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Thursday, April 15, 2010

Take 5 With Chris Amott of Arch Enemy

Photo (c) 2010 Ray Van Horn, Jr. / The Metal Minute

Metal Minute: A lot of people have made a big to-do about your brief departure from Arch Enemy during the Doomsday Machine cycle. Where’d you drift off to and what made you want to come back?

Chris Amott: I joined a religious cult! No, I’m sorry, there was no dramatic thing that happened. Being in a band for ten years, when you’ve done one thing for more than ten years or a long period of time from when you started, what else is there? I’d never done anything else. Plus the business side of it was bad; we weren’t making a whole lot of money. We didn’t have any insight to the business side of it. The manager (at the time) wasn’t really working out. You’d play in front of 200 people in Germany or something, then you’d go to Japan and play in front of 2000 and still make the same kind of money. There wasn’t a lot to it. When I came back, it was a different situation. I was hungry again to play and tour, so it’s better now.

MM: With Arch Enemy’s latest release The Root of All Evil, you guys give Angela (Gossow) a chance to bridge her era to the old days, which is the whole foundation to this project, right?

CA: Yes, those first three albums had a different singer (Johan Liiva) but there was a lot of good material on those albums and it’s nice to bring them back. Some of the fans have been wanting to hear the old songs and we’d play them, but some fans would ask what they were because they were from the pre-Angela period. We just wanted to get those songs out there again because there’s a lot of good stuff from those albums.

MM: You just toured with Exodus on the Tyrants of Evil Tour and they also took advantage of modern technology to re-record some of their analog back catalog as Let There Be Blood. Both projects, I think, turned out strong. The songs I think came out really superb on The Root of All Evil are “Silver Wing” and “Demonic Science.” Which of these re-recordings really sticks out for you?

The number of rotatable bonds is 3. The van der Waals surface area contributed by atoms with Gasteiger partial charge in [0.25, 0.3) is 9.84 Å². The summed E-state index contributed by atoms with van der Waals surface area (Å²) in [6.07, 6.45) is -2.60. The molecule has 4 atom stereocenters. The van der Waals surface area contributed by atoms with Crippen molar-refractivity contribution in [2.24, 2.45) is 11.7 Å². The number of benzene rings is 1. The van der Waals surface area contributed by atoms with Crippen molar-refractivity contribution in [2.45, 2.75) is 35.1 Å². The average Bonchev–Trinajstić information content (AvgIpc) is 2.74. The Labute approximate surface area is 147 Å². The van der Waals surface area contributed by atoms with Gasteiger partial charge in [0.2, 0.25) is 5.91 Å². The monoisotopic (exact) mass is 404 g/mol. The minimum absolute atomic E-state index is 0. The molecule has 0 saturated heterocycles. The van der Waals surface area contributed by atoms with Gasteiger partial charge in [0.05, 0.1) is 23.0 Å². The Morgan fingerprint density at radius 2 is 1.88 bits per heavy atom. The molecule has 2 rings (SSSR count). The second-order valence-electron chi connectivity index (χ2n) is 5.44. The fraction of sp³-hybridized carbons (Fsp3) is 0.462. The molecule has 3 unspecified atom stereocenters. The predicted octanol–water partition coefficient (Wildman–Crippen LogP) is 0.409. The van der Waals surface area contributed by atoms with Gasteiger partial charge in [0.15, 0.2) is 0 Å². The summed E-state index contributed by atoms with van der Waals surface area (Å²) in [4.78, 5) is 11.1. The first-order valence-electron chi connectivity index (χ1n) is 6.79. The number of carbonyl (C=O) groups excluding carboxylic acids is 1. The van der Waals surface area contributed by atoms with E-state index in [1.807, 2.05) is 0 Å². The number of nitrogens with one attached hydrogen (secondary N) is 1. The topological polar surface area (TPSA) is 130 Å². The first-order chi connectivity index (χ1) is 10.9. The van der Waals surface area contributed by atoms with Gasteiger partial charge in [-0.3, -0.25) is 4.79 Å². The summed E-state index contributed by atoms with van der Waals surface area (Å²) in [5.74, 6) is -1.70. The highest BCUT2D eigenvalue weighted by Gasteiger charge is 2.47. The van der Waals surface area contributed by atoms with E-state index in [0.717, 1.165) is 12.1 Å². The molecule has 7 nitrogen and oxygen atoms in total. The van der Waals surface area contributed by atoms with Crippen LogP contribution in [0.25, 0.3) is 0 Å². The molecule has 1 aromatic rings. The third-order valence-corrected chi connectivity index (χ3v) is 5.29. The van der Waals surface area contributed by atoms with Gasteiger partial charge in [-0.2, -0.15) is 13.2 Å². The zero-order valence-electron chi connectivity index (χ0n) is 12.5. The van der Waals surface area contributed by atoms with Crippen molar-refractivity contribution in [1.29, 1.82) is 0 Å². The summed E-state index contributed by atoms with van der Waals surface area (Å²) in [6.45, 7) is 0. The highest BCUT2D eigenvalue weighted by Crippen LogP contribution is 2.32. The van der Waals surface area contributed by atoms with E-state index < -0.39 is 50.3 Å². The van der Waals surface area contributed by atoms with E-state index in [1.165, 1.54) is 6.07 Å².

CA: All the songs came out really good. I wasn’t really there when Angela did the vocal tracks but she changed it around a bit and did it in her style. I can’t single out any one track, although “Pilgrims” stands out. I really like the mixes on this album; I think it’s better than Rise of the Tyrant. I know it was much cheaper.

**At this point in the conversation, Chris makes note of liking my handheld cassette recorder used in the interview, prompting the next question

MM: So what gives you a better feel for working with tapes and analog instead of say, Pro Tools?

CA: Until two years ago, I used only tapes for riffs and ideas, but now I use my computer. It’s kind of cool, because when I started doing albums, the first album was on a tape. There was nothing digital, really, and there was no sending email then. Michael and I would send letters, maybe a fax then, so I’ve seen the transition into the digital era. In about ’99, it was more emailing and stuff like that. Still, not much has changed; it stays the same. Some people like to talk it up too much. Some producers we’ve worked with make it too un-organic, you know? It’s getting too perfect now. You can see it in the music; you can see if it’s uneven, something you maybe wouldn’t hear that well if you did it with a tape. Nowadays you can zone in on stuff too much, I think. You’ve got to get used to that, too. Nowadays it’s all perfect. You can lift whole sections in a song and move them around, which is creative in a way too. You can rearrange a song afterwards. It would be really weird putting out an album like Black Earth. No, we’ve got our style with Arch Enemy now and we want everything to be audible. Everybody plays well in the band, you know, so we want everything to be heard. So I like the sound of it now.

MM: Your Armageddon projects Embrace the Mystery and Three are being re-released. You’ve been singer, guitarist, songwriter in Armageddon, so how did it feel being in control of everything versus being part of Arch Enemy?

CA: Well, Armageddon was never a band, really. We only did two shows in 2001 and I sang on the second album, but Arch Enemy’s my band, you know? Armageddon was just a studio project. The songs I wrote I rehearsed and recorded them like solo albums. My brother helped me with the first one back in ’97. He wrote the lyrics, a bit of sci-fi, about the destruction of planet Earth, Armageddon, you know? It was all good because I wanted to do some more music outside of Arch Enemy. Two years later our manager said I should keep the name Armageddon instead of just my name. I thought it was a good idea. I have a new solo album, Follow Your Heart, which is going to be released in Japan. There will be all clean vocals and it’s not metal at all.

(c) 2010 Ray Van Horn, Jr. / The Metal Minute

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